Pension experts have picked apart the latest consultation paper aimed at developing the government’s promised secondary annuity market, revealing several questions yet to be answered.
From April 2017, existing annuity holders will have the option of selling or ‘assigning’ future income installments to certain third party firms, in return for a cash lump sum or an investment into a flexible drawdown policy.
Today, HM Revenue & Customs set out its proposals on how rules will be changed to allow such a market to develop, as at present, anyone selling on their annuity installments would be subject to a tax penalty.
Steven Cameron, pensions director at Aegon, said a surprise new development was those receiving annuities to cover their pension from a trust-based scheme may now qualify.
“Sometimes, trustees of workplace pensions have arranged for an insurance company to pay the scheme pension through an annuity. Here, the annuity may still be legally owned by the scheme, but HMRC will allow the trustees to make changes to offer these members the right to sell their annuity.”
This is set to open the secondary annuity market to more individuals than previously expected, according to Mr Cameron, who said most surprising of all was that even those in defined benefit schemes - where the trustees have arranged for annuities to cover pensions - could become eligible.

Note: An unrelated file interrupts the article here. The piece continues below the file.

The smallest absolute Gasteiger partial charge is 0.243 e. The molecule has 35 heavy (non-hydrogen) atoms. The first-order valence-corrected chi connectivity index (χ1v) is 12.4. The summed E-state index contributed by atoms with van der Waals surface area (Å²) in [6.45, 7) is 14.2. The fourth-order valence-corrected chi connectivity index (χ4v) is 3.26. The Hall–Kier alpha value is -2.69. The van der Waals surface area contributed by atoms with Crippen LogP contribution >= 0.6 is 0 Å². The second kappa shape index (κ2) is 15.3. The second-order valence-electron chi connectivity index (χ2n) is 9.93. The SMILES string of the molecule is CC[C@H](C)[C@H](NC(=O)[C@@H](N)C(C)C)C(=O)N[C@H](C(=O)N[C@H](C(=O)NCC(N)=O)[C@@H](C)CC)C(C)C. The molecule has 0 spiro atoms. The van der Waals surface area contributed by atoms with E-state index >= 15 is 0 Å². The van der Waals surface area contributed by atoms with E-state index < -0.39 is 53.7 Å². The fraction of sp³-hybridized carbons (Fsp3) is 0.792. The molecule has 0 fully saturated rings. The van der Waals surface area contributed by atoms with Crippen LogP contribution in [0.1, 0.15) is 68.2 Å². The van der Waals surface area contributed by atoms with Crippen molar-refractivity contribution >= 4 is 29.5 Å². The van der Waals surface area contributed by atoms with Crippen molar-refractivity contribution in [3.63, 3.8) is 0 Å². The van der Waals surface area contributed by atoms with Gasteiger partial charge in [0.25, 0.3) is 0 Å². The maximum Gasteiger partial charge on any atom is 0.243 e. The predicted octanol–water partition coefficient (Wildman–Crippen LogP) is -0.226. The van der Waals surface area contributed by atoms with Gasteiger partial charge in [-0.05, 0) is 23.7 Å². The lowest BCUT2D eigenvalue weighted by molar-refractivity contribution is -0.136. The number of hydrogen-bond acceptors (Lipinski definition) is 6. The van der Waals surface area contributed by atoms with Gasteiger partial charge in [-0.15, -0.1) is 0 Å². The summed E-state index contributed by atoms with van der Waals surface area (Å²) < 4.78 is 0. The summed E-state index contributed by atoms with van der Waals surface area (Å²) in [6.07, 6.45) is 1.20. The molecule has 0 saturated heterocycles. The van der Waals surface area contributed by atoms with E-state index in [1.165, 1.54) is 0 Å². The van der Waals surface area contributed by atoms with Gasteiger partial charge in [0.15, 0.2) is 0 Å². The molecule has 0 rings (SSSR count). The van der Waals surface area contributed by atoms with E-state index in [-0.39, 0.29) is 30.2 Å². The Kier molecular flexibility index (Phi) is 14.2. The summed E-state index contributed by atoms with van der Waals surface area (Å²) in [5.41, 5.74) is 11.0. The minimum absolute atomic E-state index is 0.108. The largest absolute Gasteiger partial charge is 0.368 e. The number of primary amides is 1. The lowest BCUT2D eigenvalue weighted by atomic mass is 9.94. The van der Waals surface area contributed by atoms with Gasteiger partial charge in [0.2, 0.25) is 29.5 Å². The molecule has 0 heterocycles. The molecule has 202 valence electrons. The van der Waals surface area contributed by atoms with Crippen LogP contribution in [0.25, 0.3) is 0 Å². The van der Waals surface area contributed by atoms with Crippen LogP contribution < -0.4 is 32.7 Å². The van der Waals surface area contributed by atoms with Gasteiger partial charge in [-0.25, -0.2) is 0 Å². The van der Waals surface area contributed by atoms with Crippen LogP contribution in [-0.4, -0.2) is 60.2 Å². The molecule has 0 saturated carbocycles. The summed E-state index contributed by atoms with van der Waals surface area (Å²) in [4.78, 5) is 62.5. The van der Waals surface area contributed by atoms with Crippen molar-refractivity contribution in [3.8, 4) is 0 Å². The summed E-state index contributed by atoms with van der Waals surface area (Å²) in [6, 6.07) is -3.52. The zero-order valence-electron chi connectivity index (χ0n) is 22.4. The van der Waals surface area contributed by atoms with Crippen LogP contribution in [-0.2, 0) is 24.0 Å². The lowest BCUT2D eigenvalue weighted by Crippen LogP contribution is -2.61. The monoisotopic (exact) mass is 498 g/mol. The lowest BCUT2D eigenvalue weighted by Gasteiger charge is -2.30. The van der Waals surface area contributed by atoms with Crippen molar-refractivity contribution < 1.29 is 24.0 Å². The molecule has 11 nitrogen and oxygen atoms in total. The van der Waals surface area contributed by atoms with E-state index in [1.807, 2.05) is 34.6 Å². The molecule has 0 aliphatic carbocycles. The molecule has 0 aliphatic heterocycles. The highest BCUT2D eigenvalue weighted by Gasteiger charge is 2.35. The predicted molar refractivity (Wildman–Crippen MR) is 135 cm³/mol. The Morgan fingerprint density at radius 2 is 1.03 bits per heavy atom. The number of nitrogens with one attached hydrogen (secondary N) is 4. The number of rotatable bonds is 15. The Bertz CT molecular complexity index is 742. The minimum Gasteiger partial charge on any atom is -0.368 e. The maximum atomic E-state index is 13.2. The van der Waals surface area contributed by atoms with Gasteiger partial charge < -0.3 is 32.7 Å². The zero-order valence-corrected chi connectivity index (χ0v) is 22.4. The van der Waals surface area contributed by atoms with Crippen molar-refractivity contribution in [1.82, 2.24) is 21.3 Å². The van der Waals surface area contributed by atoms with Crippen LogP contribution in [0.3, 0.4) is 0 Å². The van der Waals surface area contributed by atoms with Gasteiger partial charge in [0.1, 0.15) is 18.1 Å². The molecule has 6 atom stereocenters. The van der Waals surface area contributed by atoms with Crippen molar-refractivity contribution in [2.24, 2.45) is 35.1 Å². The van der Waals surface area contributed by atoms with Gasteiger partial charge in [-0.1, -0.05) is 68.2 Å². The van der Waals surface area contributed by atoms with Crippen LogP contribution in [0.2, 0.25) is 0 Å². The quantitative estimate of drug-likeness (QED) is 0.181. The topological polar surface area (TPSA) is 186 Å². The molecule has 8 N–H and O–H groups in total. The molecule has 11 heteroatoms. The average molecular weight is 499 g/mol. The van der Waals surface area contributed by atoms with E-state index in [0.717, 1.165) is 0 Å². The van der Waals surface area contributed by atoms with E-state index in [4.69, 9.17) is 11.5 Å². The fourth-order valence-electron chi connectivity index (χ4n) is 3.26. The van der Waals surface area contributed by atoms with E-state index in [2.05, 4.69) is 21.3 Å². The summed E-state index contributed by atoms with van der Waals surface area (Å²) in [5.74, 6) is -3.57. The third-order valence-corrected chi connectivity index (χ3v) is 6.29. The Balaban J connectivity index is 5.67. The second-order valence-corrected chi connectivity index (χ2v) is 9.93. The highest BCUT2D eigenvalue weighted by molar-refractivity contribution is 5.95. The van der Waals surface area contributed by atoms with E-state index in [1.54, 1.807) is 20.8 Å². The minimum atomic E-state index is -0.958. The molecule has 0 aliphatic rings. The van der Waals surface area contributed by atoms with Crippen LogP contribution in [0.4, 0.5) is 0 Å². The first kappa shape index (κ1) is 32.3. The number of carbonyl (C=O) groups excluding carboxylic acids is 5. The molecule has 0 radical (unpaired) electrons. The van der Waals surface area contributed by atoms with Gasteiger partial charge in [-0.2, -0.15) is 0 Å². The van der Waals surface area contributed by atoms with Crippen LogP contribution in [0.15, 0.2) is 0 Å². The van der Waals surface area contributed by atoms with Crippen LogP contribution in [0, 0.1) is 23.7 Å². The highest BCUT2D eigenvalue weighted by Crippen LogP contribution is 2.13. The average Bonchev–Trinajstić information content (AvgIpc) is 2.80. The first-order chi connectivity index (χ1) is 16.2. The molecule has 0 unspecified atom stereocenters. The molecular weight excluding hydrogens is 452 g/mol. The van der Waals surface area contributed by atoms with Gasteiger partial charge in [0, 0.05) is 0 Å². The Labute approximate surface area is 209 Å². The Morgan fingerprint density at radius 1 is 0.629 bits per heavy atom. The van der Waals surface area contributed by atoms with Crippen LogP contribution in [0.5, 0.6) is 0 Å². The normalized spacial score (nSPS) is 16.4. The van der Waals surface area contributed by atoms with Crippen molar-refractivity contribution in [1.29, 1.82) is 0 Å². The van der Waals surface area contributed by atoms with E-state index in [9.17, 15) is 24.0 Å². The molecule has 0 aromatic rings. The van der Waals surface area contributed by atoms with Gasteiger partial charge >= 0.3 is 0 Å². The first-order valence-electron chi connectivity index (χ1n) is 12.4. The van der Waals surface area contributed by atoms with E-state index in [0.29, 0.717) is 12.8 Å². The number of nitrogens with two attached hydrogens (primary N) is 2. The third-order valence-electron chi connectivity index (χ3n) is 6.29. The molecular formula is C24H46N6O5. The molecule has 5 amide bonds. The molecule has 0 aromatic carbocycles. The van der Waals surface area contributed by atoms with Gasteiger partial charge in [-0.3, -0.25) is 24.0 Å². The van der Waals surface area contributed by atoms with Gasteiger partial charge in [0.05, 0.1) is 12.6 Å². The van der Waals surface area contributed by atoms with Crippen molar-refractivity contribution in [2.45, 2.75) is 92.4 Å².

“In addition, some individuals may have a ‘deferred annuity’ which is due to come into payment from their future retirement age. Those aged 55 and above will also be able to sell these in return for a lump sum or payment into a flexible drawdown plan.”
But Jon Greer, pensions technical manager at Old Mutual Wealth, said the secondary annuity market is doomed unless the government finds a solution to one fundamental point.
“There is nothing in the document released today that deals with the death of the original annuity holder and how the insurer will ever know. This is key as the insurer will need to know how long to pay the annuity for where it has been assigned/bought.
“This situation is exacerbated if the annuity has dependants pension too. How will the insurer know if the beneficiary has died and who is responsible for keeping track. Even if a solution is found, this will be a real headache for insurers to administer.”
Talbot and Muir’s head of pensions technical Claire Trott, added the biggest issue will be establishing a market for something that will really only be viable short term.
“If the market is established it is key the annuitants take advice or we would again be seeing poor outcomes somewhere down the line. To this end is it good to see that there is scope for advisers to be paid from the proceeds of the annuity.”
Almary Green managing director Carl Lamb said that his firm will be going nowhere near this market, much like its avoidance of pension transfer ‘insistent clients’.